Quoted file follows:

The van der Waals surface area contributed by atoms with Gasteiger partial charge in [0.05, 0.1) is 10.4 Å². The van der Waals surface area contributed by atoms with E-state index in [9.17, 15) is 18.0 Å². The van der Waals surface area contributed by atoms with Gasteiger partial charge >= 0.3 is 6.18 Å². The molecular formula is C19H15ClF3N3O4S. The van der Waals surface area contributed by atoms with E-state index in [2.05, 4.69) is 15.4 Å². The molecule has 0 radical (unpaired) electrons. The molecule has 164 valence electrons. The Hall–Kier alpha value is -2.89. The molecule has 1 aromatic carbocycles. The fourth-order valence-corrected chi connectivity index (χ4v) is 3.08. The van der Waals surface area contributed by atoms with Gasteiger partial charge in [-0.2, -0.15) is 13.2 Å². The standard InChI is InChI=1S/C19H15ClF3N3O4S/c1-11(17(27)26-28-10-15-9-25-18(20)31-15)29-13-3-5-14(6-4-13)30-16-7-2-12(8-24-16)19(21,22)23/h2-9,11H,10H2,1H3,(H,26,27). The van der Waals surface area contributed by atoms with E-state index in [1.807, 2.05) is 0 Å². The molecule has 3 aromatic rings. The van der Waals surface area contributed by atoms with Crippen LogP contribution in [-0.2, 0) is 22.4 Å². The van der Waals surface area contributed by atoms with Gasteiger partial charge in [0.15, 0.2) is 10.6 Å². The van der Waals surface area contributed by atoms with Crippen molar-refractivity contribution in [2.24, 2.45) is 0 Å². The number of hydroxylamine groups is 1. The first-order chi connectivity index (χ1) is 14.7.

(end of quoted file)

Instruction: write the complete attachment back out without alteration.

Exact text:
The van der Waals surface area contributed by atoms with Gasteiger partial charge in [0.05, 0.1) is 10.4 Å². The van der Waals surface area contributed by atoms with E-state index in [9.17, 15) is 18.0 Å². The van der Waals surface area contributed by atoms with Gasteiger partial charge >= 0.3 is 6.18 Å². The molecular formula is C19H15ClF3N3O4S. The van der Waals surface area contributed by atoms with E-state index in [2.05, 4.69) is 15.4 Å². The molecule has 0 radical (unpaired) electrons. The molecule has 164 valence electrons. The Hall–Kier alpha value is -2.89. The molecule has 1 aromatic carbocycles. The fourth-order valence-corrected chi connectivity index (χ4v) is 3.08. The van der Waals surface area contributed by atoms with Gasteiger partial charge in [-0.2, -0.15) is 13.2 Å². The standard InChI is InChI=1S/C19H15ClF3N3O4S/c1-11(17(27)26-28-10-15-9-25-18(20)31-15)29-13-3-5-14(6-4-13)30-16-7-2-12(8-24-16)19(21,22)23/h2-9,11H,10H2,1H3,(H,26,27). The van der Waals surface area contributed by atoms with E-state index in [1.807, 2.05) is 0 Å². The molecule has 3 aromatic rings. The van der Waals surface area contributed by atoms with Crippen LogP contribution in [-0.2, 0) is 22.4 Å². The van der Waals surface area contributed by atoms with Gasteiger partial charge in [0.15, 0.2) is 10.6 Å². The van der Waals surface area contributed by atoms with Crippen molar-refractivity contribution in [2.24, 2.45) is 0 Å². The number of hydroxylamine groups is 1. The first-order chi connectivity index (χ1) is 14.7.